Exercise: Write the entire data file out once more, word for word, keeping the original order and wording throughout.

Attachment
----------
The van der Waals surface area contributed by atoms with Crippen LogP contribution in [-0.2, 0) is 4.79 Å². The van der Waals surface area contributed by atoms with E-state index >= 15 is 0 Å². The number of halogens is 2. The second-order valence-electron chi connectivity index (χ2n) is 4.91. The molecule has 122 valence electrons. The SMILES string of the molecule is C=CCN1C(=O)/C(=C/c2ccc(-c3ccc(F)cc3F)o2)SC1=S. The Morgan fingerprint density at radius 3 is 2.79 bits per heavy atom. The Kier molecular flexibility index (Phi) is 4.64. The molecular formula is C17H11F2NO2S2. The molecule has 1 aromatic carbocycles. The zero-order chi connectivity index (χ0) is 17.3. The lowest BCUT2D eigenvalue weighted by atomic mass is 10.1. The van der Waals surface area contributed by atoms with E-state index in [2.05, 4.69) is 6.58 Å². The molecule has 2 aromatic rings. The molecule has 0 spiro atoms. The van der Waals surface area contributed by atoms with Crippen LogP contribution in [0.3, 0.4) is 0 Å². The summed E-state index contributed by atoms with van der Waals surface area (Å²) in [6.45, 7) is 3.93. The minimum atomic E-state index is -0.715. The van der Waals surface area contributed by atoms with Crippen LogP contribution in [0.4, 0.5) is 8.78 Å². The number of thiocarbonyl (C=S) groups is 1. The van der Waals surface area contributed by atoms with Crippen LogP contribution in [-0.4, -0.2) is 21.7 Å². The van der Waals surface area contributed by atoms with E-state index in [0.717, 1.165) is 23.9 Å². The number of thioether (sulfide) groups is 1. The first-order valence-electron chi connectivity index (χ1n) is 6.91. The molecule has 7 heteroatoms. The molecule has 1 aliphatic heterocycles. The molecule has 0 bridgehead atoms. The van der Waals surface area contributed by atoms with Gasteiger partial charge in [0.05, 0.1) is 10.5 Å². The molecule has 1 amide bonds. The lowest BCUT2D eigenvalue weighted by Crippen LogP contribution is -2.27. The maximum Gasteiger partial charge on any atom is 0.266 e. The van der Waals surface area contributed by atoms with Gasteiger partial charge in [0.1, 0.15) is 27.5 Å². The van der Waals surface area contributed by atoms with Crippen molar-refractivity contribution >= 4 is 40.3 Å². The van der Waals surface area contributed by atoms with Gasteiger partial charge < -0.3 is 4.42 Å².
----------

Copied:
The van der Waals surface area contributed by atoms with Crippen LogP contribution in [-0.2, 0) is 4.79 Å². The van der Waals surface area contributed by atoms with E-state index >= 15 is 0 Å². The number of halogens is 2. The second-order valence-electron chi connectivity index (χ2n) is 4.91. The molecule has 122 valence electrons. The SMILES string of the molecule is C=CCN1C(=O)/C(=C/c2ccc(-c3ccc(F)cc3F)o2)SC1=S. The Morgan fingerprint density at radius 3 is 2.79 bits per heavy atom. The Kier molecular flexibility index (Phi) is 4.64. The molecular formula is C17H11F2NO2S2. The molecule has 1 aromatic carbocycles. The zero-order chi connectivity index (χ0) is 17.3. The lowest BCUT2D eigenvalue weighted by atomic mass is 10.1. The van der Waals surface area contributed by atoms with E-state index in [2.05, 4.69) is 6.58 Å². The molecule has 2 aromatic rings. The molecule has 0 spiro atoms. The van der Waals surface area contributed by atoms with Crippen LogP contribution in [0.3, 0.4) is 0 Å². The summed E-state index contributed by atoms with van der Waals surface area (Å²) in [6.45, 7) is 3.93. The minimum atomic E-state index is -0.715. The van der Waals surface area contributed by atoms with Crippen LogP contribution in [0.4, 0.5) is 8.78 Å². The number of thiocarbonyl (C=S) groups is 1. The van der Waals surface area contributed by atoms with Crippen LogP contribution in [-0.4, -0.2) is 21.7 Å². The van der Waals surface area contributed by atoms with E-state index in [0.717, 1.165) is 23.9 Å². The number of thioether (sulfide) groups is 1. The first-order valence-electron chi connectivity index (χ1n) is 6.91. The molecule has 7 heteroatoms. The molecule has 1 aliphatic heterocycles. The molecule has 0 bridgehead atoms. The van der Waals surface area contributed by atoms with Gasteiger partial charge in [0.05, 0.1) is 10.5 Å². The molecule has 1 amide bonds. The lowest BCUT2D eigenvalue weighted by Crippen LogP contribution is -2.27. The maximum Gasteiger partial charge on any atom is 0.266 e. The van der Waals surface area contributed by atoms with Gasteiger partial charge in [0.1, 0.15) is 27.5 Å². The van der Waals surface area contributed by atoms with Crippen molar-refractivity contribution >= 4 is 40.3 Å². The van der Waals surface area contributed by atoms with Gasteiger partial charge < -0.3 is 4.42 Å².